June 8, 2016 By Christian Murray
Community Board 2 elected a new chairperson last week after Pat O’Brien announced last month that he was stepping down from the top job.
The new chair is Denise Keehan-Smith, a third generation Woodsider, who has served on the board for four years. She was elected to the executive board in December 2014, as secretary, and became the chair of the Transportation Committee in April 2015.
Keehan-Smith ran unopposed for the chair position last week. The chairperson is not paid, nor are the board members.
“I joined the board in 2012 because I have an interest in how the community grows and expands,” Smith said in an interview, adding that her grandparents moved to Woodside in 1937. “I also plan to be here another 20-plus years.”
Keehan-Smith took on the role of Transportation Committee chair as the controversy was starting to heat up concerning the addition of bicycle lanes and safety features to Queens Boulevard.
She said she spent a great deal of time researching the matter since it represented a significant change for Queens Boulevard. She recommended the approval of the bicycle lanes since cyclists at that time lacked a safe place to ride.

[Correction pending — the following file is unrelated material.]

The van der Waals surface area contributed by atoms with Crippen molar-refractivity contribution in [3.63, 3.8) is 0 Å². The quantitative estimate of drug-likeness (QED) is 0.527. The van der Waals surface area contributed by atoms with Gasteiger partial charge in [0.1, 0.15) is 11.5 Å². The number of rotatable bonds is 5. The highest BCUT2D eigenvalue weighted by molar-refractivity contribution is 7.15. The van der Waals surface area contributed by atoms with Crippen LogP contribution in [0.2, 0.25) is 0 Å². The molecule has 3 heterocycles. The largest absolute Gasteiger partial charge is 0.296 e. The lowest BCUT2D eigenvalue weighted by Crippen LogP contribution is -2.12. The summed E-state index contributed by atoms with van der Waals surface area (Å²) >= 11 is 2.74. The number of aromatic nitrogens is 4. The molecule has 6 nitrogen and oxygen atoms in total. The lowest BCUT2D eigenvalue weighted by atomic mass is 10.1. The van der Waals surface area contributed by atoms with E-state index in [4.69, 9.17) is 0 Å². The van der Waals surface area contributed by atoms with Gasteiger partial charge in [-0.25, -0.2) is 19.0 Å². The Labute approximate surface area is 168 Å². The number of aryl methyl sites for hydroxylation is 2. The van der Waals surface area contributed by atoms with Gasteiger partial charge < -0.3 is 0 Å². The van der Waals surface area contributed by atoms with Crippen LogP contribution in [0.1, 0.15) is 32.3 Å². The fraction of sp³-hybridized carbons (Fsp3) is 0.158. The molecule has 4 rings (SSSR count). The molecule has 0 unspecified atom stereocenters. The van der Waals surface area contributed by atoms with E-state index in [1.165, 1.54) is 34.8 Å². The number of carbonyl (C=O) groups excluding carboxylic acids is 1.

Keehan-Smith has sat on the City Services & Public Safety Committee while being on the board, a body that oversees liquor licenses.
She said that she has faith in other committee heads such as Lisa Deller, of Land Use, to get her up to speed on relevant issues.
Keehan-Smith takes the role from O’Brien who had the position for about 16 months before determining that he did not have the time given his legal practice and family.
O’Brien will remain on the board and is expected to keep his position as chair of the City Services and Public Safety Committee.
“It has been great working with you,” he told the board last week, but “I’m not dead yet, I’m not leaving the board.”
Keehan-Smith, who is a global account manager for an international travel/technology company, anticipates having the position for at least three years if she is reelected by the board.
She said that the biggest problem facing the community right now is the rapid pace of expansion without the required infrastructure to keep up with it. She pointed to issues with the 7 train.